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Airlines, cargo companies and – not least – passengers value the airport because of its central location in the heart of Europe. The high level of demand has enabled Frankfurt Airport to add more international and intercontinental destinations to its schedule.
A key factor is the airport’s status as an aviation hub. Because of its excellent global connections and the fact that it has capacity to grow, airlines are now offering additional flights to new destinations. After all, half of its passengers are connecting passengers who are getting off one aircraft to continue their journeys on another.
Its status as a hub also makes Frankfurt Airport an attractive freight handling location. Roughly half of the more than two million metric tons of freight we generate in a year is transported in the belly of passenger aircraft. For cargo companies, Frankfurt Airport offers the largest number of connections to take their goods to their destinations in next to no time. That is why Frankfurt Airport ranks among the top locations worldwide for airfreight as well. This is beneficial for the German economy, which is export-driven and therefore needs good connections with other markets. Frankfurt Airport is the largest cargo airport in Europe and one of the top ten in the world.
Having an airport with a large number of global destinations is a powerful argument that attracts businesses to locate to the region. This enhances the Rhine-Main region’s status as one of the most dynamic economic regions in Europe. Having more businesses with a large radius of action in turn increases demand for flight connections to more destinations. After all, these businesses need their workforces to be mobile in order to maximize production. Highly qualified workers – and particularly service providers – thus prefer to arrange their meetings and get-togethers in the proximity of mobility centers like Frankfurt Airport.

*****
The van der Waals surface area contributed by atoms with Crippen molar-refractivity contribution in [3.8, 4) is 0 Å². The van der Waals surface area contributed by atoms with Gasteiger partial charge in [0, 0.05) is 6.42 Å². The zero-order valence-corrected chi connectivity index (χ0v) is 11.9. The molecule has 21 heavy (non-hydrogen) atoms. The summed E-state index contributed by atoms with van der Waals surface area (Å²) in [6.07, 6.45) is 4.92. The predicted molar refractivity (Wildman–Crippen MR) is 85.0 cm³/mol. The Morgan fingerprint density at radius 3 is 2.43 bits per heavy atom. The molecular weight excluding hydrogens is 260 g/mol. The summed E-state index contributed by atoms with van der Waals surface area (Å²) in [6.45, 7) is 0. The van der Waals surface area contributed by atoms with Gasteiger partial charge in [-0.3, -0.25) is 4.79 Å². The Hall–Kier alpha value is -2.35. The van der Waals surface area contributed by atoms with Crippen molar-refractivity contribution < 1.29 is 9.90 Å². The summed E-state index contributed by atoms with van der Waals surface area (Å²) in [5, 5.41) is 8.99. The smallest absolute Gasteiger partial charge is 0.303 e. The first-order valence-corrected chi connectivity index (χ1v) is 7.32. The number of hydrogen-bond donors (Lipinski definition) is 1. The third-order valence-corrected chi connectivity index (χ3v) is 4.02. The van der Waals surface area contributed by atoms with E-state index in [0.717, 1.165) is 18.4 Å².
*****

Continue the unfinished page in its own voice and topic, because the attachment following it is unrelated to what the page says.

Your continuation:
This makes the region even more attractive for businesses, which benefit from having no short supply of excellently trained employees to boost their competitiveness. This is a self-reinforcing positive trend – with the international aviation hub at its core – that enhances growth, economic power and prosperity.
Hubs are where passengers from the most diverse cities and countries meet and transfer to the planes that will take them to their intended destinations. They are like connecting points for the aviation industry. Transfer airports like this one, also known as hubs, have come about because in many cases point-to-point air travel – in other words, direct connections between individual destinations – does not pay for airlines, especially on medium- and long-haul routes. The volume of passengers would be too low and the planes would be half-empty.
So the countless direct connections are combined within a star-shaped hub system that connects all the destinations together. The result is a streamlined and efficiently planned network with a central core – just like the hub of a tire. As opposed to having a scenario of direct connections with uncoordinated links between lots of different destinations, this system also allows for a smaller number of aircraft to fly to all destinations via the hub. Hubs like Frankfurt Airport also mainly use larger and more efficient aircraft types – like the Airbus A380 or the Boeing 777 – to service medium- and long-haul routes.